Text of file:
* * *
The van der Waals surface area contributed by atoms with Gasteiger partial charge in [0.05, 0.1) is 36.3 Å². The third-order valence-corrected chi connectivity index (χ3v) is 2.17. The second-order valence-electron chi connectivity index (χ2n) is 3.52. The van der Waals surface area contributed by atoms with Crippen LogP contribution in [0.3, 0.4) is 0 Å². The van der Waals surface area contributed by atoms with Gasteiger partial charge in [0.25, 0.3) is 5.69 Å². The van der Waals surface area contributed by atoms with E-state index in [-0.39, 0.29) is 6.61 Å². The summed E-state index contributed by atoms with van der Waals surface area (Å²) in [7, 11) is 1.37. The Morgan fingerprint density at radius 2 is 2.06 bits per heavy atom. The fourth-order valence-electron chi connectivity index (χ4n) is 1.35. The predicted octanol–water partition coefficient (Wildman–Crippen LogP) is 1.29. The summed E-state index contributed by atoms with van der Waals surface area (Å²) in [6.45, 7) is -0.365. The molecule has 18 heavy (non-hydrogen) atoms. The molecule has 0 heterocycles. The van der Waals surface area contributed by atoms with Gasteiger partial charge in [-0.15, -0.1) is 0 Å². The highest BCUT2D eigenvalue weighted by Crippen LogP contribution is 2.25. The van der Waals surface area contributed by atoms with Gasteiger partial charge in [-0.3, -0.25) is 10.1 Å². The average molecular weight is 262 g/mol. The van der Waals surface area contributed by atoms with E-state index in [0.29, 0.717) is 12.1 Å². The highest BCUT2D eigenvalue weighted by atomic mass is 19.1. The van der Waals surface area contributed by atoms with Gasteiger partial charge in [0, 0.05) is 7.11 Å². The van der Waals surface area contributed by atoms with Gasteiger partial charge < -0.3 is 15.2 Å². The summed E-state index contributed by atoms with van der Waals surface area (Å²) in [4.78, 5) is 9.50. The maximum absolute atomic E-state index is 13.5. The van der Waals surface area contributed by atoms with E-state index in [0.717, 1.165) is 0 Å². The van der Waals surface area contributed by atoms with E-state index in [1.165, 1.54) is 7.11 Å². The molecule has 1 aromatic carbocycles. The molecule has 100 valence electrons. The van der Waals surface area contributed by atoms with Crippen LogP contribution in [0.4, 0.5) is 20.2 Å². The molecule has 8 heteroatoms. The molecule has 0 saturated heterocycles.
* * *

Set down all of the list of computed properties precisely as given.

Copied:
The van der Waals surface area contributed by atoms with Gasteiger partial charge in [0.05, 0.1) is 36.3 Å². The third-order valence-corrected chi connectivity index (χ3v) is 2.17. The second-order valence-electron chi connectivity index (χ2n) is 3.52. The van der Waals surface area contributed by atoms with Crippen LogP contribution in [0.3, 0.4) is 0 Å². The van der Waals surface area contributed by atoms with Gasteiger partial charge in [0.25, 0.3) is 5.69 Å². The van der Waals surface area contributed by atoms with E-state index in [-0.39, 0.29) is 6.61 Å². The summed E-state index contributed by atoms with van der Waals surface area (Å²) in [7, 11) is 1.37. The Morgan fingerprint density at radius 2 is 2.06 bits per heavy atom. The fourth-order valence-electron chi connectivity index (χ4n) is 1.35. The predicted octanol–water partition coefficient (Wildman–Crippen LogP) is 1.29. The summed E-state index contributed by atoms with van der Waals surface area (Å²) in [6.45, 7) is -0.365. The molecule has 18 heavy (non-hydrogen) atoms. The molecule has 0 heterocycles. The van der Waals surface area contributed by atoms with Gasteiger partial charge in [-0.15, -0.1) is 0 Å². The highest BCUT2D eigenvalue weighted by Crippen LogP contribution is 2.25. The van der Waals surface area contributed by atoms with Gasteiger partial charge in [-0.3, -0.25) is 10.1 Å². The average molecular weight is 262 g/mol. The van der Waals surface area contributed by atoms with E-state index in [0.29, 0.717) is 12.1 Å². The highest BCUT2D eigenvalue weighted by atomic mass is 19.1. The van der Waals surface area contributed by atoms with Gasteiger partial charge in [0, 0.05) is 7.11 Å². The van der Waals surface area contributed by atoms with Gasteiger partial charge < -0.3 is 15.2 Å². The summed E-state index contributed by atoms with van der Waals surface area (Å²) in [4.78, 5) is 9.50. The maximum absolute atomic E-state index is 13.5. The van der Waals surface area contributed by atoms with E-state index in [0.717, 1.165) is 0 Å². The van der Waals surface area contributed by atoms with E-state index in [1.165, 1.54) is 7.11 Å². The molecule has 1 aromatic carbocycles. The molecule has 100 valence electrons. The van der Waals surface area contributed by atoms with Crippen LogP contribution in [0.4, 0.5) is 20.2 Å². The molecule has 8 heteroatoms. The molecule has 0 saturated heterocycles.